Barbara Resnick, PhD, CRNP, FAAN, FAANP

Disclosures

Topics in Advanced Practice Nursing eJournal. 2001;1(1) 

In This Article

Abstract and Introduction

The purpose of health promotion and disease prevention is to reduce the years of life lost to premature mortality and ensure better quality of remaining life. As Americans live longer, it is suggested that health promotion activities are all the more important because these individuals will have more years to benefit from preventive services. Those in the oldest age group (age 90 years and older) are generally less likely to monitor their cholesterol intake, exercise, have their stools checked for occult blood, or have a mammogram or Pap test as recommended. The most common reasons given for not engaging in these activities are advanced age, not being told to by their primary healthcare provider, and having no interest in pursuing abnormal findings. Healthcare providers should consider an individualized approach to health promotion and disease prevention and help older adults make their own decisions about participation in these activities.

Introduction

In developed countries, the average life expectancy is approximately 80 years,[1,2] and the most rapidly growing segment of the population is the group of people 90 years of age or older.[3] Current US government figures estimate that the group of individuals 90 years of age and older (the "old-old") will increase from the current level of 1.2 million to 9.6 million by the year 2050. Moreover, US men who are now 90 years of age are expected to live for another 3.85 years, and 90-year-old US women are expected to live for another 4.67 years.[4] Increased age, unfortunately, correlates with increased risks of cancer,[5] heart disease,[1] and functional impairment.[6]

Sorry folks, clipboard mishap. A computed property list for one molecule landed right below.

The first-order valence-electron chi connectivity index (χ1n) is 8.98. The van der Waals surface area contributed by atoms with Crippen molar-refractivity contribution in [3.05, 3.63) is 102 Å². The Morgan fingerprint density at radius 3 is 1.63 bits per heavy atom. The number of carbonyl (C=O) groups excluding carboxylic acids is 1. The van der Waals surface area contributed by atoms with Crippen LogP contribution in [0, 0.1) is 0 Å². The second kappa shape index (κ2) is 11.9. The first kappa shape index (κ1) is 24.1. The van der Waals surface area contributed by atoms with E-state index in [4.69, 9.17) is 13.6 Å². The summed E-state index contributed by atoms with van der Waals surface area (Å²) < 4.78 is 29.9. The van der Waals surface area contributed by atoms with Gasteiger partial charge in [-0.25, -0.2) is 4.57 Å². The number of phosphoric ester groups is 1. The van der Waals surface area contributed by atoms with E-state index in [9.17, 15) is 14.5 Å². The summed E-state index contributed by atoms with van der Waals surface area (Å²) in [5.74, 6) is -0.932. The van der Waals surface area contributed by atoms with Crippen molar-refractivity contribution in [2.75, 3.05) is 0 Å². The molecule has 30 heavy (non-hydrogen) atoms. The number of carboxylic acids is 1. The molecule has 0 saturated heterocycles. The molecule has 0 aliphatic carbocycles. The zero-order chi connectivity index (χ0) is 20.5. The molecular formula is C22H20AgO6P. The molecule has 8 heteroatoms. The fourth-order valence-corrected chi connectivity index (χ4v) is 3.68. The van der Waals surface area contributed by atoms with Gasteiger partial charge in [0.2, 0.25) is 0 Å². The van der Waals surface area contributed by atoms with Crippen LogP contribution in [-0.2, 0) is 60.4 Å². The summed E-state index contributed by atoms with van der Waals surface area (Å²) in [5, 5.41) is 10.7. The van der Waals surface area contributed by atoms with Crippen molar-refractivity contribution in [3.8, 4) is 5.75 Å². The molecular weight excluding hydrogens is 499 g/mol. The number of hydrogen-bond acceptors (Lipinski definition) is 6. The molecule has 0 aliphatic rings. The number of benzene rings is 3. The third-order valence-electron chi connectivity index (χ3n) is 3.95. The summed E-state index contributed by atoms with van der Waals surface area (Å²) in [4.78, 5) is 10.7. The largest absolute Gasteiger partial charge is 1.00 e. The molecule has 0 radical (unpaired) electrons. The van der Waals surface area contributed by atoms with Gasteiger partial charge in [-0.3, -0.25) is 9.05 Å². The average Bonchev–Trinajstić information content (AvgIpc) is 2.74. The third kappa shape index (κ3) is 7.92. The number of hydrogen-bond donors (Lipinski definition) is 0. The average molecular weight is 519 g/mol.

Health promotion and disease prevention aim to reduce premature mortality and ensure better quality of remaining life. Because people in the United States live longer than people in other parts of the world, it is suggested that health promotion activities are all the more important because these individuals will have more years to benefit from preventive services.

Health promotion and disease prevention activities include primary prevention -- the prevention of disease before it occurs -- and secondary prevention -- the detection of disease at an early stage. Medicare coverage for secondary prevention supports using these services ( Table 1 ).

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